Alaska, Education, Health

How ACEs Play Out In Small Town Alaska

 

View of downtown Seward, a close knit Alaskan community incorporating new research about Adverse Childhood Experiences (ACEs) into community programming. Photo by Kelley Lane.

by Kelley Lane forSeward Prevention Coalition

Seward is a thriving and warm community, full of people who care and want to nurture one another. Even so, the fact remains that we don’t all start with the same opportunities and that early childhood trauma can have a lasting impact on people’s lives. This is the concept that has broken into the field of child development over the last few years. The new way of talking about this concept of unequal starts is known as ACES. According to the national Prevention Institute “Adverse Childhood Experiences (ACES) is the term given to describe all types of abuse, neglect, and other traumatic experiences that occur to individuals under the age of 18. The landmark Kaiser ACE study examined the relationships between these experiences during childhood and reduced health and well-being later in life.” There are eleven different categories of ACEs, including physical and emotional abuse, and variations on these themes, including incarcerated family members, witnessing domestic violence and various forms of neglect.

Image courtesy of Center for Youth Wellness.

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In Seward, we contend with many of the same challenges as anywhere in the United States: hunger, family tensions of varying sorts, and transportation. But there are other, uniquely Alaskan issues that we also contend with. For instance, the rates of alcoholism are higher in the 49th state, as is domestic violence, according to the Centers for Disease Control. And there’s the fact that many families living in Alaska have fewer family supports close at hand. I’ve heard it said that in Alaska, friends become like family because our families of origin are far away. Prior to moving to Seward, I’ve always lived in larger towns and cities, with family connections within driving distance. In Alaska, that’s no longer the case for me or my husband. We’ve come to rely on our friends in Alaska in a way that we have never relied on friends in previous locations. But for children, who have yet to develop strong relationships outside of their immediate families, their options are few, when their immediate families suffer setbacks or undergo the normal strains of life. One example would be seasonal job loss or cutbacks, resulting in less income. Such income loss, in the Seward area, often results in less food availability, particularly as healthy foods become seasonally more costly.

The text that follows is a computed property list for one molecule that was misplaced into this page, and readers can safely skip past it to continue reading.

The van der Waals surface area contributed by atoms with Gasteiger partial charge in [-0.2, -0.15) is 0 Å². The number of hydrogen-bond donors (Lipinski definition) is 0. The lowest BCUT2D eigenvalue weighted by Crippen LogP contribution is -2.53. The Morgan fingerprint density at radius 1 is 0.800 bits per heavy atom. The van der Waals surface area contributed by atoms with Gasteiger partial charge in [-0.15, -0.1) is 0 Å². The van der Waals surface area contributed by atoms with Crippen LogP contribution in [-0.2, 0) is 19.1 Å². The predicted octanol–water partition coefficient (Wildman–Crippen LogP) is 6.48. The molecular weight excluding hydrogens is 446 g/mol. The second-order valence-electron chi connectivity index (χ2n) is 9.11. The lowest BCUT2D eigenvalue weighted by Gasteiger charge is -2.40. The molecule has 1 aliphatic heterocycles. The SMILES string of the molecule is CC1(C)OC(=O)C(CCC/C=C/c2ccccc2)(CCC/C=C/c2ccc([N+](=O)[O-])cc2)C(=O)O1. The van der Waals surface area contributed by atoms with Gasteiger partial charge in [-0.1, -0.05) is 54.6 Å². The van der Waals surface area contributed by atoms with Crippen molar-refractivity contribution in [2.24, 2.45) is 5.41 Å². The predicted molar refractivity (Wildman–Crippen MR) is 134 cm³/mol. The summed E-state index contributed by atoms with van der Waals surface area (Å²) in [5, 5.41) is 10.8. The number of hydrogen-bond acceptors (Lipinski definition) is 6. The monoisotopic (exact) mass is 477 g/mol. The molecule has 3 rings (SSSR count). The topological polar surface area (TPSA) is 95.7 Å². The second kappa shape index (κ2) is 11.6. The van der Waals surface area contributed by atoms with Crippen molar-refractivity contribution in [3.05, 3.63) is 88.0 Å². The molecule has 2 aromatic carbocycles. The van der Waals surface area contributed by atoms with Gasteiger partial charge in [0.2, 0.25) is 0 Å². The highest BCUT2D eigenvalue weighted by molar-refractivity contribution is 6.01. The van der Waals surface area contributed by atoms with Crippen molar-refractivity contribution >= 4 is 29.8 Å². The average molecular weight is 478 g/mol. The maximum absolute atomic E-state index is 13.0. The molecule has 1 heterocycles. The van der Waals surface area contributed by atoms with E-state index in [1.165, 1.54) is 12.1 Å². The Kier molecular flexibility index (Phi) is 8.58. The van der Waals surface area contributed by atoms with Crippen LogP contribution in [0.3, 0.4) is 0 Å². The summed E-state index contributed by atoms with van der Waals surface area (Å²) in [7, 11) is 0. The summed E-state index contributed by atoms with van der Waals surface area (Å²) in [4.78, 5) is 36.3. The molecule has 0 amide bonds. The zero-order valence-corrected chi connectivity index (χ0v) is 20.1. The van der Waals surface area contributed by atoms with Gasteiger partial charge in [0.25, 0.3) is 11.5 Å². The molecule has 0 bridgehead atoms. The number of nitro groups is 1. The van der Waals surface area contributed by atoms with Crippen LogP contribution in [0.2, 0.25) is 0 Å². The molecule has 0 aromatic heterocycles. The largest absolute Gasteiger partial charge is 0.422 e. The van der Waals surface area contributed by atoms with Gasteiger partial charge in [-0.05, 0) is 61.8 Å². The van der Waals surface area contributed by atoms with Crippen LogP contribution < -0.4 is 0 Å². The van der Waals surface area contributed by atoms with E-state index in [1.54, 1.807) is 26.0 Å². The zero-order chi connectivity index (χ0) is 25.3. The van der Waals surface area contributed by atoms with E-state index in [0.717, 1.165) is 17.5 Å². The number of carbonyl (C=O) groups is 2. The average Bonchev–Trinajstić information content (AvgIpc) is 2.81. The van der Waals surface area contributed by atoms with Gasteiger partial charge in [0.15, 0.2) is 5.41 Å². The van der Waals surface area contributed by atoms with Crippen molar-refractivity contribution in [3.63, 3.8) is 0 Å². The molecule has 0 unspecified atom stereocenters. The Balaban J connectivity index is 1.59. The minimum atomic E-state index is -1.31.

Andrew Scrivo is a Seward local and the coordinator of Seward’s Sources of Strength Program, a peer mentorship suicide prevention program that operates within the middle and high schools. He and his wife previously lived in small villages in southwest Alaska. Scrivo mentioned hunger and lack of medical access as other challenges unique to Alaska. Even in Seward, where we are fortunate to be on the road system, Alaskans experience hunger due to the high cost of food paired with the seasonal availability of work. Scrivo mentioned that “Alaska’s child welfare systems are overloaded,” which has resulted in diminished access to medical services for Seward youth.

To talk about ACES is to think of the converse, resiliency. I will write more about this topic in a future column. But for the time being, let’s suffice it to say that for all of the challenges that exist for youth, there are corollaries, and hopeful actions happening to combat these challenges. I see this on a daily basis. In my own life, trusted adults other than my parents played crucial roles in my development. In the Seward community, our schools provide a plethora of resources to the youth who attend. Our community rallies together and the fact that our youth have safe, stable environments is one of the most crucial aspects of combating ACEs.

In October, Daniel Adams, a nationwide trainer for the Sources of Strength program spent two days in Seward, training adults, middle and high school students on how to provide hope, help and strength to their peers. During the course of the training, Adams recommended a book, “The Body Keeps the Score,” a training and personal experience book on how trauma impacts the human body. I’ll include a quote: “Trauma results in a fundamental reorganization of the way that mind and brain manage perceptions. It changes not only how we think and what we think about, but also our very capacity to think” (page 21,  Van der Kolk). Van der Kolk explains that earlier traumas can be reactivated, and when they are, the body experiences the physical sensations of this original trauma. This phenomenon explains why ACEs have such long-lasting impacts. For instance, even once periods of hunger have passed, a child remains vigilant about the fact that food scarcity may affect them again in the future.

The simple fact of knowing about ACEs can be, paradoxically, beneficial. As our community recognizes the importance of providing safe, stable and nurturing spaces and relationships to youth and their caregivers, Seward can continue to grow our resiliency. There are a variety of self tests available online, one is located here: https://www.npr.org/sections/health-shots/2015/03/02/387007941/take-the-ace-quiz-and-learn-what-it-does-and-doesnt-mean

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